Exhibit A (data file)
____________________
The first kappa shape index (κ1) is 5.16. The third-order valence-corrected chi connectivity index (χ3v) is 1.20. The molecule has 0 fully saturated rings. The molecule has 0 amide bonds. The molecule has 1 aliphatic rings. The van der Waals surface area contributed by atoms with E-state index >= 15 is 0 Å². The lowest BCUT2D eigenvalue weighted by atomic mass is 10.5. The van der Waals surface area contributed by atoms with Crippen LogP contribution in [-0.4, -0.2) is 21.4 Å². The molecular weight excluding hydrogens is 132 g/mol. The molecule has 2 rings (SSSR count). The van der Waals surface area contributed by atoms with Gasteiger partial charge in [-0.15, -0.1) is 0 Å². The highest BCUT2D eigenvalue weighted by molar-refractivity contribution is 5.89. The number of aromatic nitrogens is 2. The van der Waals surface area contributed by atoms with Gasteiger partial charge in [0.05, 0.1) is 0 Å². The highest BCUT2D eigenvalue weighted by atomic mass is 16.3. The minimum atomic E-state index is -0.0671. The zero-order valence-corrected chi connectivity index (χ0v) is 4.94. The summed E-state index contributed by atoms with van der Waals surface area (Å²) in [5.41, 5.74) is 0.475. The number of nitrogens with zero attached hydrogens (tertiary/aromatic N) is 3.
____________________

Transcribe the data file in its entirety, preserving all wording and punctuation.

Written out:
The first kappa shape index (κ1) is 5.16. The third-order valence-corrected chi connectivity index (χ3v) is 1.20. The molecule has 0 fully saturated rings. The molecule has 0 amide bonds. The molecule has 1 aliphatic rings. The van der Waals surface area contributed by atoms with E-state index >= 15 is 0 Å². The lowest BCUT2D eigenvalue weighted by atomic mass is 10.5. The van der Waals surface area contributed by atoms with Crippen LogP contribution in [-0.4, -0.2) is 21.4 Å². The molecular weight excluding hydrogens is 132 g/mol. The molecule has 2 rings (SSSR count). The van der Waals surface area contributed by atoms with Gasteiger partial charge in [-0.15, -0.1) is 0 Å². The highest BCUT2D eigenvalue weighted by molar-refractivity contribution is 5.89. The number of aromatic nitrogens is 2. The van der Waals surface area contributed by atoms with Gasteiger partial charge in [0.05, 0.1) is 0 Å². The highest BCUT2D eigenvalue weighted by atomic mass is 16.3. The minimum atomic E-state index is -0.0671. The zero-order valence-corrected chi connectivity index (χ0v) is 4.94. The summed E-state index contributed by atoms with van der Waals surface area (Å²) in [5.41, 5.74) is 0.475. The number of nitrogens with zero attached hydrogens (tertiary/aromatic N) is 3.